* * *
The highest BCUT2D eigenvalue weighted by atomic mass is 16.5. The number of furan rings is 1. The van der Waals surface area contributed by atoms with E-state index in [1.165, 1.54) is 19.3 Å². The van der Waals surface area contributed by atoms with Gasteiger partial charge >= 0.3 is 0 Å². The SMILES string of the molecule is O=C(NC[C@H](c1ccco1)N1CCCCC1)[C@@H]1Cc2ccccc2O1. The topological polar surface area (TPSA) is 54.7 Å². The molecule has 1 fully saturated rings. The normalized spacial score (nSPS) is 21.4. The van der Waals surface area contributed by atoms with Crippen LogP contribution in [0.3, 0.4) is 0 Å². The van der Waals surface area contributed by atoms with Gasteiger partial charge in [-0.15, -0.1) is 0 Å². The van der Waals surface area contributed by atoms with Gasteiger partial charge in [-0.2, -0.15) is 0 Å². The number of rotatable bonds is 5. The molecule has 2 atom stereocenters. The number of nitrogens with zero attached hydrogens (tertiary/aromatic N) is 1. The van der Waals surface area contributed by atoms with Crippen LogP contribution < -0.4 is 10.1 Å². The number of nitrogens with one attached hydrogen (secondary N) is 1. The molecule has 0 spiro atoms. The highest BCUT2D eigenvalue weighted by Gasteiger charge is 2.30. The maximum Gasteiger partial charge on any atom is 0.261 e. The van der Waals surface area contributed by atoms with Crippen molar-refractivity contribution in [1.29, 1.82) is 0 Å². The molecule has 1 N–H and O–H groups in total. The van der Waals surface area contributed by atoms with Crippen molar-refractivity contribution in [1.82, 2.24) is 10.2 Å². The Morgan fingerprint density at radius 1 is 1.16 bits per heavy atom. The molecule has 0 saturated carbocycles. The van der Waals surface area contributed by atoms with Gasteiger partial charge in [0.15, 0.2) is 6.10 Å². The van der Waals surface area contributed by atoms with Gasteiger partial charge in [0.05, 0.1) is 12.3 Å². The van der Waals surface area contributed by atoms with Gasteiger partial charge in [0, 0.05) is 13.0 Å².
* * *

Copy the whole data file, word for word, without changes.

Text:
The highest BCUT2D eigenvalue weighted by atomic mass is 16.5. The number of furan rings is 1. The van der Waals surface area contributed by atoms with E-state index in [1.165, 1.54) is 19.3 Å². The van der Waals surface area contributed by atoms with Gasteiger partial charge >= 0.3 is 0 Å². The SMILES string of the molecule is O=C(NC[C@H](c1ccco1)N1CCCCC1)[C@@H]1Cc2ccccc2O1. The topological polar surface area (TPSA) is 54.7 Å². The molecule has 1 fully saturated rings. The normalized spacial score (nSPS) is 21.4. The van der Waals surface area contributed by atoms with Crippen LogP contribution in [0.3, 0.4) is 0 Å². The van der Waals surface area contributed by atoms with Gasteiger partial charge in [-0.15, -0.1) is 0 Å². The van der Waals surface area contributed by atoms with Gasteiger partial charge in [-0.2, -0.15) is 0 Å². The number of rotatable bonds is 5. The molecule has 2 atom stereocenters. The number of nitrogens with zero attached hydrogens (tertiary/aromatic N) is 1. The van der Waals surface area contributed by atoms with Crippen LogP contribution < -0.4 is 10.1 Å². The number of nitrogens with one attached hydrogen (secondary N) is 1. The molecule has 0 spiro atoms. The highest BCUT2D eigenvalue weighted by Gasteiger charge is 2.30. The maximum Gasteiger partial charge on any atom is 0.261 e. The van der Waals surface area contributed by atoms with Crippen molar-refractivity contribution in [1.29, 1.82) is 0 Å². The molecule has 1 N–H and O–H groups in total. The van der Waals surface area contributed by atoms with Crippen molar-refractivity contribution in [1.82, 2.24) is 10.2 Å². The Morgan fingerprint density at radius 1 is 1.16 bits per heavy atom. The molecule has 0 saturated carbocycles. The van der Waals surface area contributed by atoms with Gasteiger partial charge in [0.15, 0.2) is 6.10 Å². The van der Waals surface area contributed by atoms with Gasteiger partial charge in [0.05, 0.1) is 12.3 Å². The van der Waals surface area contributed by atoms with Gasteiger partial charge in [0, 0.05) is 13.0 Å².